"He was a soldier's soldier," Weaver says. "He just switched sides. Tim McVeigh was trying to make a point. He was what you call pro bono. He was going to be judge, jury and executioner. No different from the federal government. One has a badge and one don't."

Other times, Weaver isn't so gung-ho. What if McVeigh had come to him with his plans for Oklahoma City?

"I would have told him to forget it."


"Meet Randy Weaver," the blinking sign announces outside the fairgrounds in Lincoln, Neb. Inside, tables are laid with rifles and scopes and munitions. Weaver is standing at a table piled with $20 copies of his 1998 book, "The Federal Siege at Ruby Ridge."

No one here at this recent gun show really needs the book to tell what happened. In 1989, while living in Idaho, Weaver was caught selling two shotguns he had sawed off shorter than the legal limit to an informant working for the Bureau of Alcohol, Tobacco and Firearms. The ATF tried to enlist Weaver as an informant, promising to drop the gun charges, but he refused and was indicted by a grand jury.

When Weaver failed to appear in court - he'd been given the wrong date - an arrest warrant was issued.

Seventeen months later, camouflaged federal agents were crawling around Weaver's 20 acres when they were detected by the family dog.

Agents shot the dog and began a gun battle with Weaver's son, Sam, 14, and a family friend, both armed. Sam was killed. So was U.S. Marshal William Degan. The siege began.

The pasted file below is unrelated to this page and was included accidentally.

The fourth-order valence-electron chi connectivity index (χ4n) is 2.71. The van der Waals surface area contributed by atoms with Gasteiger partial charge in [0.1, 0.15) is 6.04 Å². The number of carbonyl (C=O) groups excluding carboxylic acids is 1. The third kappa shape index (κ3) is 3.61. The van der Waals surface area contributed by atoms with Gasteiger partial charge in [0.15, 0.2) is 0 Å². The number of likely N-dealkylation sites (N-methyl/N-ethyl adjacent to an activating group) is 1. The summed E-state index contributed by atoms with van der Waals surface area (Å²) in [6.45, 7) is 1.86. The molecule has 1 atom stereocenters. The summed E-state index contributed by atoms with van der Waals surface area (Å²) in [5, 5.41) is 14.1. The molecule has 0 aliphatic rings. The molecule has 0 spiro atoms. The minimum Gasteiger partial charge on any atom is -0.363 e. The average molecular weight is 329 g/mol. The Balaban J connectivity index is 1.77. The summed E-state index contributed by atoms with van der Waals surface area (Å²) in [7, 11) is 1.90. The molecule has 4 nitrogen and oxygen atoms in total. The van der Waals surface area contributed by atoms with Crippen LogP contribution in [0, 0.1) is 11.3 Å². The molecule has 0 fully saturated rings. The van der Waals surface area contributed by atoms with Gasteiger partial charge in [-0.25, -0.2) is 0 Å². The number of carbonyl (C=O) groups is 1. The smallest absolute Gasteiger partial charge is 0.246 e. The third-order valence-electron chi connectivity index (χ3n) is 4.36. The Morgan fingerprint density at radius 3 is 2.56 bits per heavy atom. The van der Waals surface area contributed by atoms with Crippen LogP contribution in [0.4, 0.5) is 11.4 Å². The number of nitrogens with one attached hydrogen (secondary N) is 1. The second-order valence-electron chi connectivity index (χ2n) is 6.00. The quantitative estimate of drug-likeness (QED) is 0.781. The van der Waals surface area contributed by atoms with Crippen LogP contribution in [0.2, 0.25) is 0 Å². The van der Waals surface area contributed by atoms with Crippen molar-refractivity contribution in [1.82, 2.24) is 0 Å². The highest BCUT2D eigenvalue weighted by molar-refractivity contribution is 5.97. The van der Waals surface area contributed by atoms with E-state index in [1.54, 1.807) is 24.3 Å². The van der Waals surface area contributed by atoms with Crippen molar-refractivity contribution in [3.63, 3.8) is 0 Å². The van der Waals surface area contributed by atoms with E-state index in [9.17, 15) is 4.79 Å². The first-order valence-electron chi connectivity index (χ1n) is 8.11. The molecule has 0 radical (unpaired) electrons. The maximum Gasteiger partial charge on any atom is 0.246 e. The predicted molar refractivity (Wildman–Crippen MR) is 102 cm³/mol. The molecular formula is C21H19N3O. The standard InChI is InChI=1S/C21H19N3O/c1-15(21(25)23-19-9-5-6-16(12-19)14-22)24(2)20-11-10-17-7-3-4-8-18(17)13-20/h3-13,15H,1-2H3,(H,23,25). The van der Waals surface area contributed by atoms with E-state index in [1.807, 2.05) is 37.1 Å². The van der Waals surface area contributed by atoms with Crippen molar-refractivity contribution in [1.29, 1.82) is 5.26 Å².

Weaver holed up in the cabin with his wife and three daughters. The day after Sam was killed, Vicki Weaver was holding her 10-month-old daughter when an FBI sniper shot her in the head.

Weaver surrendered after 11 days. He was charged with murder in the marshal's death, but an Idaho jury acquitted him. He spent 16 months in jail for the original gun offense.


And here he is at a gun show, unable to own a firearm legally because of his conviction. He stands at a table with only his story.

The procession is steady. "My condolences," says one man, extending his hand. "I appreciate all your character. It must be a bitch."

Weaver signs the book and takes the $20. "I appreciate that."

They approach like mourners coming to pay their respects. He relaxes them, sometimes with humor, sometimes with anger. Some of them vent. Some want to know about missing shell casings at Ruby Ridge after the siege. One man is curious about "that shotgun robot sent in by the Freddies."

"They want to talk to me a little more than I want to talk to them," Weaver says. "They've become so upset with the government that it's hard to trust anybody. They're not bad people. They are just mad."

Weaver wears motorcycle boots and keeps his wallet leashed to his blue jeans by a silver chain, Harley-style. His silver hair is cut close on the sides and long in the back.

A broad-shouldered man in a John Deere jacket and an NRA cap extends his hand. "Fritz Oltjenbruns," he says. "I was just telling my son this morning how the ATF snookered you down by an eighth-of-an-inch on that shotgun."

Weaver rocks back on his heels. "I ain't ashamed of it. I'll cut it right down to the stock, whatever."

The farmer folds his arms. "It's a darned shame what you went through with your wife," he says. "It's hard to believe the government went that corrupt that fast."

Weaver signs a book and pockets the twenty. "Keep your powder dry, buddy."